Statistics for occurrence #1 of “Colonel Johnson” in chapter 6, page 73 of Brig.-Gen. Bradley T. Johnson, Confederate Military History, a library of Confederate States Military History: Volume 2.1, Maryland:
...ight have held his position had it not been for the flanking movement of the cavalry.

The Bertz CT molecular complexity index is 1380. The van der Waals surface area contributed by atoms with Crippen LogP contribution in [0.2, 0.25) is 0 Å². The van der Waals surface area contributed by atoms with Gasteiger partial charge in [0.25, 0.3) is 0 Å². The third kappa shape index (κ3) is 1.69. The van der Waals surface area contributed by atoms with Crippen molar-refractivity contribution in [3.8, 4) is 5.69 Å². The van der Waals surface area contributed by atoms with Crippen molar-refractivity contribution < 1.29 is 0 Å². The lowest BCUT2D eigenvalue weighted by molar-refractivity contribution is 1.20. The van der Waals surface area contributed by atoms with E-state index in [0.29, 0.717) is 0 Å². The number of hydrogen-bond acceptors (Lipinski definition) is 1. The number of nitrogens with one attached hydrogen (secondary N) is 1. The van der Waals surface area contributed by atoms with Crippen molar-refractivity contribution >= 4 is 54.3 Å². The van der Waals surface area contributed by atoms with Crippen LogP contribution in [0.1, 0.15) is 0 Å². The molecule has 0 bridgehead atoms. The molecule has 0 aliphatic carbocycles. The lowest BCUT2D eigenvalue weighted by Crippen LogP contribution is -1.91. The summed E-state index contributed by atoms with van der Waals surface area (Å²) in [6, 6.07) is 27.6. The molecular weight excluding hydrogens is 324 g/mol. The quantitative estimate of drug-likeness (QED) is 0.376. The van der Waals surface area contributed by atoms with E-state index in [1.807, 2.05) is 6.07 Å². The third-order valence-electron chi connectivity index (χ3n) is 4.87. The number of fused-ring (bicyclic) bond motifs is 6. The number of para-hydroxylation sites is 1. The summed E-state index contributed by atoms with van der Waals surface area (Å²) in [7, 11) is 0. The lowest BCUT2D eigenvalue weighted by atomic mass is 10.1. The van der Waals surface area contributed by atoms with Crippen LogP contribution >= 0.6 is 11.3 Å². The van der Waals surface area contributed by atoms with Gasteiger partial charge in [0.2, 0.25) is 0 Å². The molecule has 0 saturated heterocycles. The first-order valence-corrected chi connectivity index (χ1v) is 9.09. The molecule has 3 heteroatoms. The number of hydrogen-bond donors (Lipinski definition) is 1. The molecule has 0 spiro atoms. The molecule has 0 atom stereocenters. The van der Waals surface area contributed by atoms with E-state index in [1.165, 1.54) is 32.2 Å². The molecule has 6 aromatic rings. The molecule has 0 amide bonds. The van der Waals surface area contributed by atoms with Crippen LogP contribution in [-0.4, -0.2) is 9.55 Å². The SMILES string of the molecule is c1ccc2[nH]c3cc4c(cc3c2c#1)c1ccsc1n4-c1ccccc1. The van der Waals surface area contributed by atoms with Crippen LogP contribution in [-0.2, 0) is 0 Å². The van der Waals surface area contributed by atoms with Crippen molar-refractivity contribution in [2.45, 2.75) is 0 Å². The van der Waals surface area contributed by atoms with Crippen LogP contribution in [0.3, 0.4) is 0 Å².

He was wounded by saber cut and pistol ball.
His adjutant, Tarr, was also badly wounded.
The next morning Colonel Johnson and staff called on Colonel Kenly and staff and tendered any courtesies that it was proper for the one to receive or the other to offer.
But Kenly was sore in body and spirit and refused any favors...
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